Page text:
Mr. Feser displays an impatience with the practice of religion, so I will remind him of one of the most frequent topoi of Christians: If someone recovers from a devastating heart attack, say, it’s because God answered the prayers of friends and family (we won’t ask why the cardiac patient in the next hospital bed, equally prayed-over and–we should surely assume–equally worthy, died). After nine miners were pulled from a collapsed mine in Pennsylvania in 2002, believers posted a sign: “Thank you God, 9 for 9. (Either God was busy or the prayers were defective in 2006 when twelve miners died in a West Virginia mine explosion).
I was not asking for an empirical test of God’s existence, but just of his effects in the world, which are claimed to be real. The Templeton experiment, while crude in its details, was at least a start.
I’m curious: how often do parents in religious households back up the command: “Stop hitting your brother!” with the addendum, “which a close reading of the interaction of the Fifth, Sixth, and Eighth Commandments would suggest is prohibited”? Or even with the more straightforward: “because God said not to!” Relatively rarely, my guess is, because parental authority contains its own compulsion—and, hence, irresistible logic. I may be wrong, however, and will humbly look forward to being corrected accordingly.
Michael Novak recently asked me: “Am I right in saying that atheists have no one to thank, [unlike] Jews and Christians [who] do thank and praise God for so many good things?” In light of our national holiday tomorrow, I thought I would take up his question here.
The problem for the nonbeliever is not that there is no one to thank for our good fortune but that there are more targets of gratitude than we can possibly acknowledge.
God does have the advantage of being a centralized receptacle for thanks, but is otherwise quite flawed as an object of gratitude, in my view.
I am indebted every day to human ingenuity that I could not possibly replicate on my own. I live on the 15th floor of an apartment building—a remarkable situation! Within this marvel of engineering, I have electricity, clean water, protection from the elements, and now, the internet, that miracle of knowledge aggregation that gives individuals more power than anyone has ever before possessed. Humans created all these wonders through tireless, loving, and patient empirical observation and experimentation.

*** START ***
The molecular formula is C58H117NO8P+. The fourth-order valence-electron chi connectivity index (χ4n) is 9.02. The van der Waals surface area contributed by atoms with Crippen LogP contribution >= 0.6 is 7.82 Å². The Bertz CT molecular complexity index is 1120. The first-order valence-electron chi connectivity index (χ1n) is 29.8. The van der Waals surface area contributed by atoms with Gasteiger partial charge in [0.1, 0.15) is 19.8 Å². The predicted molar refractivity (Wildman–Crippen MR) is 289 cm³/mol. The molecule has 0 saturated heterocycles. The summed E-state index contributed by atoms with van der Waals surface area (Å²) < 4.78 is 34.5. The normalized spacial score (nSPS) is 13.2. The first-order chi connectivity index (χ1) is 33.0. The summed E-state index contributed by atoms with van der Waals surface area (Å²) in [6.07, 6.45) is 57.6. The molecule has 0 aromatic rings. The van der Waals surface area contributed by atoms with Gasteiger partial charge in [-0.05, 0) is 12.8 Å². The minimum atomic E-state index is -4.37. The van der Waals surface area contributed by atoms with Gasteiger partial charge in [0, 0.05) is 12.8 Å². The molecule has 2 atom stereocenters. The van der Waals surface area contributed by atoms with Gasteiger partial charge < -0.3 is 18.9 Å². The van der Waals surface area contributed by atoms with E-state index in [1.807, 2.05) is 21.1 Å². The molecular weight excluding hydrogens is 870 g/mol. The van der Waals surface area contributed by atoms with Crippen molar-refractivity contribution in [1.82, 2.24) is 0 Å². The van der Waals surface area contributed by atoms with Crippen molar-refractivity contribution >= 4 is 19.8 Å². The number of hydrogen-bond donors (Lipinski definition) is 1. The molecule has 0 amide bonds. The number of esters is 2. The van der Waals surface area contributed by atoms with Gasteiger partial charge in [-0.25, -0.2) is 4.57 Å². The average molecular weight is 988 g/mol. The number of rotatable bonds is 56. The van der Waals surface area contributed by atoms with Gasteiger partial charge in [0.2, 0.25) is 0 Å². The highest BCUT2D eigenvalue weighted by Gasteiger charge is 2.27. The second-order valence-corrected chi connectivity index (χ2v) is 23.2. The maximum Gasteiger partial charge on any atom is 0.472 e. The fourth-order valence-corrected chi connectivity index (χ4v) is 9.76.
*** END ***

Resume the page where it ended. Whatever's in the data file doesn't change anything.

I give thanks for the centuries-long development of limited government and to our Founding Fathers who created the most flexible and stable written constitution yet devised. As a secular conservative, I am particularly grateful for the free market system that supplies America’s cornucopia of goodies, an accomplishment that the current financial crisis in no way discredits.
But there are elements of my good fortune that are not the product of human effort—such as the facts that I a citizen of the United States and not, say, the Congo; that I was born with a sound body; and that the laws of nature work as they do. Do I need a God to account for those windfalls? In the first two cases, definitely not. I accept without discomfort the massive role of randomness in the distribution of benefits and handicaps; the alternative—that they represent deliberate judgment–is too horrible to contemplate. Were I to thank God for my extreme luck in being born into a society where people do not routinely massacre each other, I would have to explain why I deserve this happy outcome, whereas those millions of individuals who are not so fortunate in their birthplace do not. Likewise, if God is responsible for my healthy physical constitution, I would have to explain why he allows thousands of innocent children to be born with painful and sometimes fatal birth defects while sparing me.
Coming up with such explanations, in my view, requires either narcissism or the torture of reason. Most believers seem oblivious to the solipsism entailed by their thanking God when their cancer goes into remission, say. But the problem remains: Why did God save you and let the patient in the bed next to you die? The results are no more satisfactory when a conscious effort is made to supply rationales for such disparate outcomes. Typical candidates include: It is actually a gift from God to be born with half a brain, you just lack the capacity to understand his mysterious ways; or, how dare you presume to judge him, you cringing worm?
As for the fact that we live in a universe of extraordinary precision and regularity, I cannot begin to explain how that came to pass. And neither can the religious, other than by a fiat without any empirical backing. I trust that science will gradually push back the limits of our ignorance, but it may be that such matters are beyond human understanding.
Tomorrow, however, we can all be grateful for the wondrous stability and prosperity of America, and for the fact that we live in a society where people no longer kill each other for their religious beliefs or lack thereof.